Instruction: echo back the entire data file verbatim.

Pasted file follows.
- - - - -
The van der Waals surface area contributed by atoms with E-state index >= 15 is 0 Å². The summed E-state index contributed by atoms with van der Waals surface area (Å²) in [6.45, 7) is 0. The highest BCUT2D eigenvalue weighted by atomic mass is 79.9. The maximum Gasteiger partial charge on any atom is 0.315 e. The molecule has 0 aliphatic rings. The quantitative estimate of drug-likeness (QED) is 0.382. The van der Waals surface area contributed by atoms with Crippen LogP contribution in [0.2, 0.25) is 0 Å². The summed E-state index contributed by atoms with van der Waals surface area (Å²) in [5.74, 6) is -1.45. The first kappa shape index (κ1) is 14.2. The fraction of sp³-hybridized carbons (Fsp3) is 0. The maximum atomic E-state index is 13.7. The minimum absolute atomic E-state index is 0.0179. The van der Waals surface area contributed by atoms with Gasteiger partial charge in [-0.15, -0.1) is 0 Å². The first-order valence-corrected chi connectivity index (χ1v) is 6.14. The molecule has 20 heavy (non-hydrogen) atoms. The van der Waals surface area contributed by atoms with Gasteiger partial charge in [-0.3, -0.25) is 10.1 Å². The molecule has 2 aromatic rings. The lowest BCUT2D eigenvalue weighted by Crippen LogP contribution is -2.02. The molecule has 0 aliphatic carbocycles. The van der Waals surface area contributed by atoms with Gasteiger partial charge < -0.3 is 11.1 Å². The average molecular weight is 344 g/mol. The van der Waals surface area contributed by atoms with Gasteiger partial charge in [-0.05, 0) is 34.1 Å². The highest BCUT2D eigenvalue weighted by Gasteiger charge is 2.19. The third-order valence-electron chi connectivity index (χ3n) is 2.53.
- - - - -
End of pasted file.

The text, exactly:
The van der Waals surface area contributed by atoms with E-state index >= 15 is 0 Å². The summed E-state index contributed by atoms with van der Waals surface area (Å²) in [6.45, 7) is 0. The highest BCUT2D eigenvalue weighted by atomic mass is 79.9. The maximum Gasteiger partial charge on any atom is 0.315 e. The molecule has 0 aliphatic rings. The quantitative estimate of drug-likeness (QED) is 0.382. The van der Waals surface area contributed by atoms with Crippen LogP contribution in [0.2, 0.25) is 0 Å². The summed E-state index contributed by atoms with van der Waals surface area (Å²) in [5.74, 6) is -1.45. The first kappa shape index (κ1) is 14.2. The fraction of sp³-hybridized carbons (Fsp3) is 0. The maximum atomic E-state index is 13.7. The minimum absolute atomic E-state index is 0.0179. The van der Waals surface area contributed by atoms with Gasteiger partial charge in [-0.15, -0.1) is 0 Å². The first-order valence-corrected chi connectivity index (χ1v) is 6.14. The molecule has 20 heavy (non-hydrogen) atoms. The van der Waals surface area contributed by atoms with Gasteiger partial charge in [-0.3, -0.25) is 10.1 Å². The molecule has 2 aromatic rings. The lowest BCUT2D eigenvalue weighted by Crippen LogP contribution is -2.02. The molecule has 0 aliphatic carbocycles. The van der Waals surface area contributed by atoms with Gasteiger partial charge < -0.3 is 11.1 Å². The average molecular weight is 344 g/mol. The van der Waals surface area contributed by atoms with Gasteiger partial charge in [-0.05, 0) is 34.1 Å². The highest BCUT2D eigenvalue weighted by Gasteiger charge is 2.19. The third-order valence-electron chi connectivity index (χ3n) is 2.53.